Protests during Air Show are disrespectful to veterans

Tuesday, November 13, 2007 | 10:00 a.m. CST; updated 2:55 p.m. CST, Monday, February 2, 2009

I would suspect that most of us concur with Winston Churchill when he said: “Many forms of government have been tried in this world of sin and woe. No one pretends that democracy is perfect or all-wise. Indeed, it has been said that democracy is the worst form of government except all those other forms that have been tried from time to time.”

Our democracy — actually a representative republic — mirrors that quote in that while the majority exercises freely that democratic right to complain about the government, few of us would voluntarily live under another system. Our Constitution has given us a viable system of checks and balances in the form of legislative, judicial and executive branches.

Occasionally, thankfully not for reasons of malice, the system gets it wrong, and, at least in direct proportion to its workload, the judiciary is equally guilty. To those who believe the law is an exact science, I need only to point to the dearth of unanimous decisions by the Supreme Court, as many of the contested cases are decided by a 5-4 vote.

Consequently, as a wounded combat veteran, I am more embarrassed than angry over the finding in favor of the plaintiffs in Wickersham and Doyle v. the City of Columbia and the Salute to Veterans Air Show by the U. S. Court of Appeals for the 8th Circuit. In bending over backward for the First Amendment rights of those two, the courts missed the forest for the trees. And, in the exercise of my right of public dissent, I believe I speak for a wronged majority.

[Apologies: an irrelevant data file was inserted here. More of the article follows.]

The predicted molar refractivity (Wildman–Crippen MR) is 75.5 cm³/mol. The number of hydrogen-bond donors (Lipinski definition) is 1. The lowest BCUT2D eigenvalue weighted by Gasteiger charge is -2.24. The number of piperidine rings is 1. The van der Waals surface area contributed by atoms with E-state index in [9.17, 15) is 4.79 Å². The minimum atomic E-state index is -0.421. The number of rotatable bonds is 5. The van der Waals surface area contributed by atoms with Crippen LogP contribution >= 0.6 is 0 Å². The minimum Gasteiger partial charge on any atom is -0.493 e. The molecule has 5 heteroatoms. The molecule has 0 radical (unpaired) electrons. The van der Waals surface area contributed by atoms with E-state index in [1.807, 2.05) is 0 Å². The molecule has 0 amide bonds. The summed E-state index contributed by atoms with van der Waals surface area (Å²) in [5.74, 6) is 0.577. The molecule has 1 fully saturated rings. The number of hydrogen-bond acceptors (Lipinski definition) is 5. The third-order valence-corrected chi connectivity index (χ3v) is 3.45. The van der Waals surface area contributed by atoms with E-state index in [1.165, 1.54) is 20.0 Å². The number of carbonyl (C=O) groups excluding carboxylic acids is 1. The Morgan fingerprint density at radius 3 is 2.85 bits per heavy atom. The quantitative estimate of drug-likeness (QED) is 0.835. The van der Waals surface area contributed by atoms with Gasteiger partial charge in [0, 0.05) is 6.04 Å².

In the first place, the plaintiffs claim that their rights were somehow violated because they were denied access to those attending the Air Show is absurd. Those wishing to protest were permitted to set up shop at both entrances to the tarmac, thus guaranteeing opportunity for personal contact with each attendee at least twice per session.

Secondly, while the right of free expression to include dissent is inviolate, is it reasonable to expect the party being protested be required to provide protesters with platform from which to demonstrate? If MU is able to prosecute those who invade Faurot Field during or after the game, why is the unwanted presence of demonstrators on the tarmac during the Air Show any less offensive?

Finally, what of the rights of the attendees? I doubt seriously that Mr. or Mrs. Boone County says, “Let’s take the family to the Air Show today that we may be annoyed by and have our vision obstructed by anti-military signs and anti-war placards and be disturbed by individuals distributing similar petitions or literature.” Anyone seeking that form of entertainment need look no further than the post office at Eighth and Walnut.

The plaintiffs have made no secret of their disdain for the military in general and of the Air Show in particular, claiming that the Memorial Day event is used to glorify war.

While their right to this opinion is protected, the facts speak otherwise. As one who has been involved in the Air Show for 12 of the 19 years of its existence, I find that assertion offensive, as all who are involved are loyal volunteers with but one objective — that of respecting the memory of those who have served.